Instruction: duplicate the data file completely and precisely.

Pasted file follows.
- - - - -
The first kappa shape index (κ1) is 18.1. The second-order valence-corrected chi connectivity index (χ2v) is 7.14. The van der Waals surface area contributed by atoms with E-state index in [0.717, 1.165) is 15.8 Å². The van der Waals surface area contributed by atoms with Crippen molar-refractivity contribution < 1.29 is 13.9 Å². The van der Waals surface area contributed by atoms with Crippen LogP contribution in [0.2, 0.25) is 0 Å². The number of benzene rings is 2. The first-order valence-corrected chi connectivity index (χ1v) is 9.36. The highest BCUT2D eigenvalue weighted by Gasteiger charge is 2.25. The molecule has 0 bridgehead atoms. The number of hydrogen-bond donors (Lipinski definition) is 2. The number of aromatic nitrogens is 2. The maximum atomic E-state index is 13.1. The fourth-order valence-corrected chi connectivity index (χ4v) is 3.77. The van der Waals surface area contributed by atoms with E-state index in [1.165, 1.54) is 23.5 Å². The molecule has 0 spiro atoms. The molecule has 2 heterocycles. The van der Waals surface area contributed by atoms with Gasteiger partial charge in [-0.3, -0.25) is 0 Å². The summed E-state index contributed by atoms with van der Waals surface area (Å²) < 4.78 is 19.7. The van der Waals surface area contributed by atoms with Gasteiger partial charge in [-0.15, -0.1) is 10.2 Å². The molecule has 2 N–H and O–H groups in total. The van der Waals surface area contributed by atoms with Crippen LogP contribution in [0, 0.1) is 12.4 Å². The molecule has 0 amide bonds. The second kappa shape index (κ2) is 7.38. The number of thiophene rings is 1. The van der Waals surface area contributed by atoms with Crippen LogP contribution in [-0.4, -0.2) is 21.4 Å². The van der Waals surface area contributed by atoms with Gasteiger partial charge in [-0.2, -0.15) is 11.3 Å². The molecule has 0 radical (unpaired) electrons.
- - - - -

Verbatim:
The first kappa shape index (κ1) is 18.1. The second-order valence-corrected chi connectivity index (χ2v) is 7.14. The van der Waals surface area contributed by atoms with E-state index in [0.717, 1.165) is 15.8 Å². The van der Waals surface area contributed by atoms with Crippen molar-refractivity contribution < 1.29 is 13.9 Å². The van der Waals surface area contributed by atoms with Crippen LogP contribution in [0.2, 0.25) is 0 Å². The number of benzene rings is 2. The first-order valence-corrected chi connectivity index (χ1v) is 9.36. The highest BCUT2D eigenvalue weighted by Gasteiger charge is 2.25. The molecule has 0 bridgehead atoms. The number of hydrogen-bond donors (Lipinski definition) is 2. The number of aromatic nitrogens is 2. The maximum atomic E-state index is 13.1. The fourth-order valence-corrected chi connectivity index (χ4v) is 3.77. The van der Waals surface area contributed by atoms with E-state index in [1.165, 1.54) is 23.5 Å². The molecule has 0 spiro atoms. The molecule has 2 heterocycles. The van der Waals surface area contributed by atoms with Gasteiger partial charge in [-0.3, -0.25) is 0 Å². The summed E-state index contributed by atoms with van der Waals surface area (Å²) < 4.78 is 19.7. The van der Waals surface area contributed by atoms with Gasteiger partial charge in [-0.15, -0.1) is 10.2 Å². The molecule has 2 N–H and O–H groups in total. The van der Waals surface area contributed by atoms with Crippen LogP contribution in [0, 0.1) is 12.4 Å². The molecule has 0 amide bonds. The second kappa shape index (κ2) is 7.38. The number of thiophene rings is 1. The van der Waals surface area contributed by atoms with Crippen LogP contribution in [-0.4, -0.2) is 21.4 Å². The van der Waals surface area contributed by atoms with Gasteiger partial charge in [-0.2, -0.15) is 11.3 Å². The molecule has 0 radical (unpaired) electrons.